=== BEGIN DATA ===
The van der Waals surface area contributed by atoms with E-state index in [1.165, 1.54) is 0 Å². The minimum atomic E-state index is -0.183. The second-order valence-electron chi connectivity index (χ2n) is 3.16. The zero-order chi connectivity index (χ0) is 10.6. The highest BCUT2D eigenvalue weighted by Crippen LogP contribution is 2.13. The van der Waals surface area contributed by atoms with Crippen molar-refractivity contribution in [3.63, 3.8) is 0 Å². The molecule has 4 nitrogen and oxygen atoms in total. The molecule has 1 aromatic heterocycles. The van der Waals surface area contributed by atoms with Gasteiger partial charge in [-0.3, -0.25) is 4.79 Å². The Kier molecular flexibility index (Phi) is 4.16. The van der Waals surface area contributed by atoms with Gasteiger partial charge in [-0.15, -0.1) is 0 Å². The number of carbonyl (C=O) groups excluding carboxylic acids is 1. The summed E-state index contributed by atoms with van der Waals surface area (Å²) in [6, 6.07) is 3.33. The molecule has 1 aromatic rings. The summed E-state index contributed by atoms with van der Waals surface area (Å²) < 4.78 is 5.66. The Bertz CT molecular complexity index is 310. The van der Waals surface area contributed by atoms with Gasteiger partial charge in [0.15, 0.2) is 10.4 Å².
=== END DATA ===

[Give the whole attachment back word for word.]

The van der Waals surface area contributed by atoms with E-state index in [1.165, 1.54) is 0 Å². The minimum atomic E-state index is -0.183. The second-order valence-electron chi connectivity index (χ2n) is 3.16. The zero-order chi connectivity index (χ0) is 10.6. The highest BCUT2D eigenvalue weighted by Crippen LogP contribution is 2.13. The van der Waals surface area contributed by atoms with Crippen molar-refractivity contribution in [3.63, 3.8) is 0 Å². The molecule has 4 nitrogen and oxygen atoms in total. The molecule has 1 aromatic heterocycles. The van der Waals surface area contributed by atoms with Gasteiger partial charge in [-0.3, -0.25) is 4.79 Å². The Kier molecular flexibility index (Phi) is 4.16. The van der Waals surface area contributed by atoms with Gasteiger partial charge in [-0.15, -0.1) is 0 Å². The number of carbonyl (C=O) groups excluding carboxylic acids is 1. The summed E-state index contributed by atoms with van der Waals surface area (Å²) in [6, 6.07) is 3.33. The molecule has 1 aromatic rings. The summed E-state index contributed by atoms with van der Waals surface area (Å²) < 4.78 is 5.66. The Bertz CT molecular complexity index is 310. The van der Waals surface area contributed by atoms with Gasteiger partial charge in [0.15, 0.2) is 10.4 Å².